It’s our very first EXXONKNEWSiversary!
Here are some of the greatest hits from over the past year.
Good morning and Happy Friday. And it is a happy Friday — as we explained last week, Joe Biden’s victory could open new doors in the fight to hold polluters accountable for cascading climate damages across the country. We have plenty of work ahead of us — but before we get to that, I think it’s time we take a minute to celebrate and reflect. Because guess what?
It’s our one-year anniversary, EXXONKNEWSers!
That’s right! For the past year, we’ve been piecing together the ongoing story of the fossil fuel industry’s campaigns to spread disinformation and derail climate action — and the growing movement to bring these companies to justice. It seems like a good time to look back on what we’ve covered over this rollercoaster of a year — the good, the bad, and the exceedingly shady.
We covered a growing wave of new lawsuits filed by communities against oil and gas majors.
Since last November, we’ve reported on nine (9!) new cases brought by cities and states against fossil fuel giants for defrauding the public about the dangerous climate consequences of their products, and for the costs of adapting to a range of now-unrelenting climate disasters. They include the states of Massachusetts, Minnesota, Delaware, and Connecticut, as well as the City & County of Honolulu, Hawaiʻi, Washington, D.C., Hoboken, New Jersey, Charleston, South Carolina, and Maui County, Hawaiʻi.
We also followed communities’ existing climate liability suits as they moved their way through the courts — like these eight municipalities in California and the city and county of Boulder and San Miguel County in Colorado as they argued for their cases to be sent back to state court. Litigation is a powerful tool for communities seeking justice from Big Oil, and over the past few months we all got to watch the momentum for climate liability soar.
We profiled communities navigating the devastating local costs of climate disasters and local solutions to make polluters pay.
It would’ve already been a hard year for cities and towns pummeled by record hurricanes, wildfires, and other extreme weather events this year — but COVID-19 really piled it on in terms of exacerbated public health risks, diminished local budgets, and the disastrous consequences of science denial and disinformation. We spoke with experts and community leaders in North Carolina, where Black and Indigenous communities face a feedback loop of climate disasters and an uphill battle to recovery; in Iowa, where rampant flooding is eating away at livelihoods and local budgets; in Louisiana and in Arizona, where the deadly ripple effects of fossil fuel pollution, de-regulation, and the pandemic converged.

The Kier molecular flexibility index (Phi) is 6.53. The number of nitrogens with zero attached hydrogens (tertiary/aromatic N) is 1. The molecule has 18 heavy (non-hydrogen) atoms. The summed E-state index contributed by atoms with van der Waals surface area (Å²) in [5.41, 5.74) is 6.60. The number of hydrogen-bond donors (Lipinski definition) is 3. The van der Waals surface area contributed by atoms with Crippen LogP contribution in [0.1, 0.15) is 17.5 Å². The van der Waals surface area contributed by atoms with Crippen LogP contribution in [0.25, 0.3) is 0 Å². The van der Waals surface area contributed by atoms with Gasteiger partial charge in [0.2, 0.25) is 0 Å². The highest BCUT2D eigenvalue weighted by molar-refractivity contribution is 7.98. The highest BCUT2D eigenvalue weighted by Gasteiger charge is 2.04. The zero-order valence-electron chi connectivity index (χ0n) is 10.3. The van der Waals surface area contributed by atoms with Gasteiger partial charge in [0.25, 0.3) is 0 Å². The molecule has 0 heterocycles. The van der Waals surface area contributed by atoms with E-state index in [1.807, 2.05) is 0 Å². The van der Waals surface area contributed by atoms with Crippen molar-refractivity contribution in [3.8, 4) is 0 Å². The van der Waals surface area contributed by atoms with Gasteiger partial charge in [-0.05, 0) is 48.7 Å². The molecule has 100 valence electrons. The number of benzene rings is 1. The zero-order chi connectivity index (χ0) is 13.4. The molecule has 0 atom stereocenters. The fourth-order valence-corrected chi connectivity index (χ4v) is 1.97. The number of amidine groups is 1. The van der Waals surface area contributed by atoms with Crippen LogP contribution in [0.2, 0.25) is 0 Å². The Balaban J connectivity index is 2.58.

It wasn’t all gloom and doom, though: we also learned about advocates and elected officials who are finding new ways to hold corporate polluters accountable for their fair share of the damage.
We looked into shady business at the federal level...
...of which there was no shortage. Never forget that just as COVID-19 started to spread rampantly in the U.S., President Trump hosted a gathering of oil company executives in the White House to talk about bailouts — just as the industry was pushing through a very long list of health and safety de-regulations in the middle of a pandemic. Or when language giving the “energy” sector blanket immunity from liability lawsuits almost wound up in the first coronavirus stimulus package. Then there was the time the U.S. Department of Justice was suspected of tampering with an investigation into a hacking scheme targeting climate activists.
Most recently, we took a look at now-Justice Amy Coney Barrett’s ties to some of the biggest funders of climate denial and deception. What a time to be alive.
We waded through Big Oil’s still ongoing campaigns of deception —
Like how they use Twitter as a platform to promote lies and greenwashing (we’ve got an analysis to prove it), or the dark money front groups they use to defend their reputation. We also spoke to a group that sued Exxon this year for lying about its commitments to address climate change and reduce emissions. Suffice it to say that the industry’s deception game is alive and well, and our eyes remain peeled.
And we uplifted the voices of folks who are changing the narrative.
Some of my personal favorites were interviews with journalists, advocates, and local leaders who are working to center their communities’ experiences and visions for a fairer future. We spoke with musician and climate advocate Bartees Strange about environmental justice and how the climate movement can do better to uplift folks on the frontlines. We interviewed poet and journalist Mario Ariza about his new book on the precarious possibilities of climate resilience in Miami. And we heard from law students Manny Rutinel and Alisa White, who are working to hold top law firms accountable for the climate-wrecking clients they choose to represent.
All in all, this year has been… a journey, to say the least, but a very promising one for the world of climate accountability — and we wouldn’t be here without you. There is so much more work to be done yet, and we’ll be keeping you in the loop all the way. So here is the part where I say: please share EXXONKNEWS with your friends, family, and any other stragglers out there who have yet to subscribe! And if you have ideas, questions, concerns, comments, epiphanies — feel free to shoot me an email at firstname.lastname@example.org.
Until next week!
ICYMI News Roundup
New reporting from the New York Times sheds light on Exxon’s role in Energy in Depth, a website that publishes fake “grassroots” attacks on climate accountability.
Oil majors have a long way to go on setting emissions targets, let alone reaching them.
President-elect Biden could support communities looking to hold polluters accountable in court.